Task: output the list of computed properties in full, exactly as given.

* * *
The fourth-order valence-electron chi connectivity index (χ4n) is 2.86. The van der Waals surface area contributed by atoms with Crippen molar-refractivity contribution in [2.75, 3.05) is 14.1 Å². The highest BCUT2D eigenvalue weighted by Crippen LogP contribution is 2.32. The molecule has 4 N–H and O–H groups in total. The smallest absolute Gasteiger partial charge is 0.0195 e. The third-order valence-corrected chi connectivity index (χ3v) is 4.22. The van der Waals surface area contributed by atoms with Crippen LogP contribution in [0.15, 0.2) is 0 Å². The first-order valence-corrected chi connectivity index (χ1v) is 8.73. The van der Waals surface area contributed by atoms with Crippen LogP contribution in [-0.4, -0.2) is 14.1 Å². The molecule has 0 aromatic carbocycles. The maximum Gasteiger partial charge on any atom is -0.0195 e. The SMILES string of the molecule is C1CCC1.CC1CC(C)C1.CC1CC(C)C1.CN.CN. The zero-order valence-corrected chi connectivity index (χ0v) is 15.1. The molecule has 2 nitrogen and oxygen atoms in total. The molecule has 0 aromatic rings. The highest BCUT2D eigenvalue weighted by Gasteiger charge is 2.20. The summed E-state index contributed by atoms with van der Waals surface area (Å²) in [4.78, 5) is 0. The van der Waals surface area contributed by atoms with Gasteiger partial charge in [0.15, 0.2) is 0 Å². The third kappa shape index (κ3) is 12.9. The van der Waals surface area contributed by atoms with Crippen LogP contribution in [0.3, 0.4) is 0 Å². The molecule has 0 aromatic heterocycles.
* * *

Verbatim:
The fourth-order valence-electron chi connectivity index (χ4n) is 2.86. The van der Waals surface area contributed by atoms with Crippen molar-refractivity contribution in [2.75, 3.05) is 14.1 Å². The highest BCUT2D eigenvalue weighted by Crippen LogP contribution is 2.32. The molecule has 4 N–H and O–H groups in total. The smallest absolute Gasteiger partial charge is 0.0195 e. The third-order valence-corrected chi connectivity index (χ3v) is 4.22. The van der Waals surface area contributed by atoms with Crippen LogP contribution in [0.15, 0.2) is 0 Å². The first-order valence-corrected chi connectivity index (χ1v) is 8.73. The van der Waals surface area contributed by atoms with Crippen LogP contribution in [-0.4, -0.2) is 14.1 Å². The molecule has 0 aromatic carbocycles. The maximum Gasteiger partial charge on any atom is -0.0195 e. The SMILES string of the molecule is C1CCC1.CC1CC(C)C1.CC1CC(C)C1.CN.CN. The zero-order valence-corrected chi connectivity index (χ0v) is 15.1. The molecule has 2 nitrogen and oxygen atoms in total. The molecule has 0 aromatic rings. The highest BCUT2D eigenvalue weighted by Gasteiger charge is 2.20. The summed E-state index contributed by atoms with van der Waals surface area (Å²) in [4.78, 5) is 0. The van der Waals surface area contributed by atoms with Gasteiger partial charge in [0.15, 0.2) is 0 Å². The third kappa shape index (κ3) is 12.9. The van der Waals surface area contributed by atoms with Crippen LogP contribution in [0.3, 0.4) is 0 Å². The molecule has 0 aromatic heterocycles.